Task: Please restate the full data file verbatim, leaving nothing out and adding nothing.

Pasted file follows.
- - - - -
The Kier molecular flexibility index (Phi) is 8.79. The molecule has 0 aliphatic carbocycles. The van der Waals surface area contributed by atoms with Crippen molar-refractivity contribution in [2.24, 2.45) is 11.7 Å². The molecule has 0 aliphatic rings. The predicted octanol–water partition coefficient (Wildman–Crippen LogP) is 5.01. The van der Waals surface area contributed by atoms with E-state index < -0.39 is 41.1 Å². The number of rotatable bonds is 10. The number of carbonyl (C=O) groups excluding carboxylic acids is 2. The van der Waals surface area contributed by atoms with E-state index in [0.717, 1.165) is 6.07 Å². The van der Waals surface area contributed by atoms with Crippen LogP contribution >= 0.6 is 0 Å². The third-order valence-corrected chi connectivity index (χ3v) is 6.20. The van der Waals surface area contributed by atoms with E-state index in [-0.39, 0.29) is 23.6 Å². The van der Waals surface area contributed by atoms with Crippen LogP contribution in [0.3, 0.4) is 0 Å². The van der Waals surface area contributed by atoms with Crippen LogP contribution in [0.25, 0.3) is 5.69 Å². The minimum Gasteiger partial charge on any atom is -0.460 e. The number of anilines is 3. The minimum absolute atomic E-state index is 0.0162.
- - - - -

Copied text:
The Kier molecular flexibility index (Phi) is 8.79. The molecule has 0 aliphatic carbocycles. The van der Waals surface area contributed by atoms with Crippen molar-refractivity contribution in [2.24, 2.45) is 11.7 Å². The molecule has 0 aliphatic rings. The predicted octanol–water partition coefficient (Wildman–Crippen LogP) is 5.01. The van der Waals surface area contributed by atoms with E-state index < -0.39 is 41.1 Å². The number of rotatable bonds is 10. The number of carbonyl (C=O) groups excluding carboxylic acids is 2. The van der Waals surface area contributed by atoms with E-state index in [0.717, 1.165) is 6.07 Å². The van der Waals surface area contributed by atoms with Crippen LogP contribution >= 0.6 is 0 Å². The third-order valence-corrected chi connectivity index (χ3v) is 6.20. The van der Waals surface area contributed by atoms with E-state index in [-0.39, 0.29) is 23.6 Å². The van der Waals surface area contributed by atoms with Crippen LogP contribution in [0.3, 0.4) is 0 Å². The van der Waals surface area contributed by atoms with Crippen LogP contribution in [0.25, 0.3) is 5.69 Å². The minimum Gasteiger partial charge on any atom is -0.460 e. The number of anilines is 3. The minimum absolute atomic E-state index is 0.0162.